Some time ago you said that Belgium were your most likely winners. Has that changed? Obviously no shame with changing your mind as you fully take on board a song over a period of time and its place in the contest.

    • Thanks Milton. I’d still say Belgium. Because I keep hearing from people that they showed the Italian entry to their friends/partner/family, who didn’t think it was that special or were surprised it was the favorite. Because of what Emre says below about its chances with the jury. And because for all Kristian Kostov’s NTBness, vocal ability, Bulgaria’s ambitious staging plans, and Beautiful Mess’s contemporary vibe and production, the song is still pretty shoegaze and low on hook/hard to remember. Everyone seems to love Belgium – not just fans, but Ordinary People – and it also has the jury factor (it’s doing very well in Eurojury) and the iTunes factor. All that people seem to be holding against Belgium is the charisma factor (the fear that she might “do a Molly”) but I think this probably won’t be an issue in terms of how the song is staged – indeed, if she looks disaffected, apathetic, even despondent, it’s a relatable emotion that matches the song’s tone, potentially echoes viewers’ own feelings in a cathartic way, and encourages them to reach out to her.

      In terms of my own personal favourites, I guess it goes something like 1. Finland 2. Portugal 3. Latvia 4. Azerbaijan 5. Hungary 6. Albania. Italy and Estonia were in my top 5 before the cut-down/revamped Eurovision versions (Estonia was my top!); I think Italy has structural problems and has been gutted into a ditty, while Estonia’s tinny, all-treble-no-bass revamp kept the structure intact but stripped out the mystery and romance in the production. (Unlike Italy’s I never rated its chances in the first place though.)

      In terms of the entries I look at in this piece, I’m looking at the era of OTT projection staging/entries conceived cinematically, and for sure there’s something to be said in this context about Common Linnets (which almost no-one saw as a contender until the staging happened) and Polina’s globe and Frozen vibe…

      • Milton

        Thanks for the reply EV.

        “indeed, if she looks disaffected, apathetic, even despondent, it’s a relatable emotion that matches the song’s tone, potentially echoes viewers’ own feelings in a cathartic way, and encourages them to reach out to her.”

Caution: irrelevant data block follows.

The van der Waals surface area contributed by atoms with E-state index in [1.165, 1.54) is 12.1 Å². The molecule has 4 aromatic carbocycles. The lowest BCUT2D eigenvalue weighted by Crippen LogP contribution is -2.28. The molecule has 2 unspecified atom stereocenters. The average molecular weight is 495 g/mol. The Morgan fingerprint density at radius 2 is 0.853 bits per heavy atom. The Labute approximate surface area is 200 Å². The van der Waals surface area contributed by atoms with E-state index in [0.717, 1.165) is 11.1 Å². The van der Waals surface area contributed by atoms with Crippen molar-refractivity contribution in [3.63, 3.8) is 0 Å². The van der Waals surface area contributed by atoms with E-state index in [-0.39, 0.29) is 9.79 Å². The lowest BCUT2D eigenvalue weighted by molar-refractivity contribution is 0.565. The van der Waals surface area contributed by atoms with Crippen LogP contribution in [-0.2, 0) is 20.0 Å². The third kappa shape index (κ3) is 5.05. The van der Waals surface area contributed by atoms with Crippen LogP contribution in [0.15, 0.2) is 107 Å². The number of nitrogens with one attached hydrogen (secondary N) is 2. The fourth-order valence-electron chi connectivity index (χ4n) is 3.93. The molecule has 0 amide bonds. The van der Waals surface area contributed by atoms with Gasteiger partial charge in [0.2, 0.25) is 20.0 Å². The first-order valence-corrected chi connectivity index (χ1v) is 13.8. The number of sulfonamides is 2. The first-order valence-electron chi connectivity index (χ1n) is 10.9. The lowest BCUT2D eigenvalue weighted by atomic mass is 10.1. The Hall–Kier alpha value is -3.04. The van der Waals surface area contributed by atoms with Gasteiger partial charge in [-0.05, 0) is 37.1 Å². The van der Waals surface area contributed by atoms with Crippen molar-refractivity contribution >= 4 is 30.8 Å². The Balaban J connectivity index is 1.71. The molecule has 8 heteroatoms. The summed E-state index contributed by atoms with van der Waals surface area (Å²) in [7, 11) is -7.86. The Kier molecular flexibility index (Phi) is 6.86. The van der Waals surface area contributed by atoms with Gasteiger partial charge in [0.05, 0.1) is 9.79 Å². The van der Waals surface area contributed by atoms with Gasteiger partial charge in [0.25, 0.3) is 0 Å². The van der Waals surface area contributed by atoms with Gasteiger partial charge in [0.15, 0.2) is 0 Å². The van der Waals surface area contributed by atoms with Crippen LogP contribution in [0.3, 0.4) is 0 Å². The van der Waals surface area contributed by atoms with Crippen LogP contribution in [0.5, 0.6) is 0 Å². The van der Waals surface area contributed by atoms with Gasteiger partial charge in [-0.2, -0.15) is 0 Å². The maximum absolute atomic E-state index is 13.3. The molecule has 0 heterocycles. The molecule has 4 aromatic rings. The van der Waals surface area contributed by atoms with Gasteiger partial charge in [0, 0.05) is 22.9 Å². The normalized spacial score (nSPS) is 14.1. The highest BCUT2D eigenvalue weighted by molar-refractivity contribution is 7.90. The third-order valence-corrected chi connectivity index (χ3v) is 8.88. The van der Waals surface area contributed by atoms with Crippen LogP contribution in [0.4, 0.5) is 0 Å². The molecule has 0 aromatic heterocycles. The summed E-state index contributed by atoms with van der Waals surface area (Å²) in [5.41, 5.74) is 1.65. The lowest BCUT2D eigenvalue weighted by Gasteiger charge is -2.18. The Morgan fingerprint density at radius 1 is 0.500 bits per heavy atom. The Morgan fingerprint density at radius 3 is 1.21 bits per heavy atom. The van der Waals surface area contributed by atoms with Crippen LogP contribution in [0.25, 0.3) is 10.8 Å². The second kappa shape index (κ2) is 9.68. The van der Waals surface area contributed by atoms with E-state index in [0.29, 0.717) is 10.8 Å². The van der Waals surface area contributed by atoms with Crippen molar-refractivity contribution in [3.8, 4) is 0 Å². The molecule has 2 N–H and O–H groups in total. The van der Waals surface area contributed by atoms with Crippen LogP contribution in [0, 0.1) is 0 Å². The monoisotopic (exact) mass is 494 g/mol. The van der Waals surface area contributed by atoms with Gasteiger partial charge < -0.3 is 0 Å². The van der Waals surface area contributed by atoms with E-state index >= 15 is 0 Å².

I agree with this and if she can carry that off and nail the vocals I think the song is good enough to be up there, but I guess you posted this reply before the Voice clip last night. Shifting sands as always, but a Belgium challenge looks less likely than ever to me after that.

        Has showing a dozen or so(?) of your friends a clip of a ESC song been a good help in the past? From a sampling point of view it feels pretty dodgy, unless we are talking much bigger numbers.

        Any reason why you’ve only mentioned Bulgaria in the above, is that now your shortlist? What about Portugal, Sweden etc?

        • Hi Milton – yeah, I think our feelings are the same on Belgium, I did post that before the Voice performance. It’s still feasible but it’s starting to look a reach.

          As to Sweden, last year we had an appealing NTB with a warm, emotive, accessible song that convincingly won the MF televote, garnered 30 million Spotify streams in the run-up to the contest, and still “only” came 5th. This year we have a guy who has a neat gimmick and catchy song but is outshined by his backing dancers and doesn’t really come over as likeable, who not only didn’t win the domestic national final televote but didn’t even come 2nd in it (unlike his 2013 namesake, who did have likeability and strong vocals) and has 11 million streams. Add to that the fact that the market stats from the past 10 years show that Sweden is consistently too short in the odds in the pre-rehearsal period, even in years when it does well, and I think Sweden is the most likely of the current top 5 favourites to miss out on the top 5. (Accompanied by Belgium if she ballses it up, which is regrettable but looks increasingly likely. As I understand it, RTBF selected the package for Eurovision when her record label submitted it – I don’t think they got her to actually perform it to them first.)

          • Milton

            Nice summary of Sweden EV – cheers 🙂

            Interesting aside about the Belgium selection process as well. I think I read that she only got through to the 2nd round of the Belgian Voice, having just scraped through the first round.

  • Black n Blue

    “I think Eurovision performances need to have a sacral quality – in the combined effect of staging, performer and song – to hit the very highest reaches of the scoreboard by giving viewers something approximating a religious experience and meaningful sense of communion. ”